Security of the electricity supply is a fundamental requirement for well-functioning modern societies. Representing 30% of global electricity consumption, the residential electricity sector expects electricity supply to remain at its high level or improve (in developed countries) or to improve noticeably (in developing countries).

However, thanks to climate change, through increased storm magnitude/frequency, increased heat waves and sea-level rise is expected to put considerable strain on existing and future energy infrastructure and electricity supply. This is particularly true in the northwest of England, where much of the energy infrastructure is located in coastal areas. The selection and design of appropriate measures to address these challenges require knowledge about costs and benefits of constant electricity supply to residential consumers.  However, the costs and benefits arising from power outages in the residential sector are a black box.

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In contrast to businesses where lost turnover can be used as a proxy for the value of constant electricity supply, the costs to households during a power outage are more complex. Non-monetary losses such as inconvenience or fear, as well as monetary losses such as spoiled food, occur side-by-side in the case of power outages. Nor is the monetary value or benefit of constant electricity supply clear from the cost of a household’s electricity bill. For example, the monetary value of knowing that you have constant electricity supply is not included in a household bill. Choice Experiments offers a method that can be used to account for both the monetary and non-monetary costs the true value that households place on reliable electricity.

Choice Experiments presents a set of choice cards, each showing hypothetical scenarios that consist of several characteristics of the good or service being examined with a price element attached. Figure 1 presents an example of one of the choice cards that respondents in our study were presented. In this instance, respondents were asked to indicate if they would favor spending £1 to avoid a 20-minute power outage, at peak time, during the week and in the Winter months, or whether they would rather pay £25 to avoid a 4-hour power outage, during peak times, at the weekend during the summer.

By considering each of the 4 characteristics and then choosing which price to pay, respondents are indicating the value that they associate with that bundle of characteristics.

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We asked respondents in the northwest of England to partake in this exercise to gain an understanding of their value of constant electricity supply. Using the Choice Experiment framework we found that households in the northwest of England are willing to pay £5.29 to avoid having power outages in peak periods, £7.37 to have outages during the week rather than the weekend or bank holiday, and £31.37 to avoid power outages in winter.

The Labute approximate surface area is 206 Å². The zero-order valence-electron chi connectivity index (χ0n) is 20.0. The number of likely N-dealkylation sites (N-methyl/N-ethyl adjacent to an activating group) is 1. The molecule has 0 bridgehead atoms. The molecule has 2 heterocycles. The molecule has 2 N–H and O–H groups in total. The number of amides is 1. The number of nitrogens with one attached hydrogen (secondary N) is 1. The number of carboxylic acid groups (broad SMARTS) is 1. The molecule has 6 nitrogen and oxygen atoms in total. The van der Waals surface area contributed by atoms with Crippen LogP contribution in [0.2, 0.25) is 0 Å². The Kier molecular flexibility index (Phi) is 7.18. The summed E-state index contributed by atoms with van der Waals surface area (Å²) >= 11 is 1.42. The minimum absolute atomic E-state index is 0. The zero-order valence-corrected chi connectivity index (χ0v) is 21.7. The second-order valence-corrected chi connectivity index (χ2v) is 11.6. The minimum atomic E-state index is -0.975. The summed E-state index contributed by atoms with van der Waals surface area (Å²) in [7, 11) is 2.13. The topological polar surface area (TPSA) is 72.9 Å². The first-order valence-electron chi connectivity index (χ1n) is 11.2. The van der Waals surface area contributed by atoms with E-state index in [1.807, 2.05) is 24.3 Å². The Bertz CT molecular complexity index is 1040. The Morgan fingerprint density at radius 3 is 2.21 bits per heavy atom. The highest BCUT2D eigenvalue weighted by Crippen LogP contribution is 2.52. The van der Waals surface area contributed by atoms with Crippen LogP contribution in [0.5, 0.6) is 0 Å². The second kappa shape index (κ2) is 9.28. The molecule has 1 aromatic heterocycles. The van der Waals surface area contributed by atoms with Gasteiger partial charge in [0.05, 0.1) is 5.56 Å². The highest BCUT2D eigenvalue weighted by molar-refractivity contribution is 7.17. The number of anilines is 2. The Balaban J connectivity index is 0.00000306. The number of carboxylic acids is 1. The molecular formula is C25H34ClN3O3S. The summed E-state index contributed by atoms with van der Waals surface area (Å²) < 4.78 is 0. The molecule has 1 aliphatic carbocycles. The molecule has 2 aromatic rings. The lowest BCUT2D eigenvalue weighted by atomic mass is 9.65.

This study found that households in northwest England place a high monetary value on constant electricity supply, particularly during the winter. These results provide data for the “price” and importance of constant electricity supply to domestic customers. Through engagement with policymakers and industry leaders, these “price signals” may be used to justify future investments and policies made in the electricity sector.

These findings are described in the article entitled The cost of electric power outages in the residential sector: A willingness to pay approach, recently published in the journal Applied Energy. This work was conducted by Karyn Morrissey from the European Centre for the Environment and Human Health, and Andrew Plater and Mary Dean from the University of Liverpool.

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About The Author

Dr Karyn Morrissey is a Senior Lecturer whose research focuses on understanding the impact of socio-economic and environmental inequalities on health outcomes, using data both big and small.

An economist by background and having worked in a Department of Geography, her multi-disciplinary approach centres on the application of computational methodologies such as simulation models, econometric models and geo-computation models.

Karyn is interested in the science-policy interface and has been a rapporteur for an OECD Workshop on the Future of Maritime Spatial Planning and Ocean Monitoring. She was an invited speaker at the Second Irish Maritime and Energy Resource Cluster Annual Conference in Cork in 2013, and an invited keynote speaker at the National Ocean Forum in Mauritius in 2012.

Karyn has also held a University of Liverpool knowledge exchange voucher with the Health and Safety Executive, is membership secretary of the British and Irish Regional Science Association, and an editorial board member of the Journal of Ocean and Coastal Economics and Marine Policy.

Increasingly frustrated by existing research in population health outcomes, Karyn is interested in moving away from cross-sectional models – which focus on just one point in time – to a life course analysis based on longitudinal and cohort datasets – which follow people over time.

Mary is a research scientist at the University of Liverpool and ARCoES Project Administrator & PDRA Geography and Planning.

Andrew is a research scientist at the University of Liverpool. Current research focuses on modelling and monitoring in support of coastal decision-making. Research expertise also lies in coastal geomorphology and environmental change over a range of timescales, including: exploring the sediment record of past coastal change; use of particle size analysis in estuaries and lagoon as a tool for environmental reconstruction; and interpreting the submarine record of coastal change in response to accelerated sea-level rise.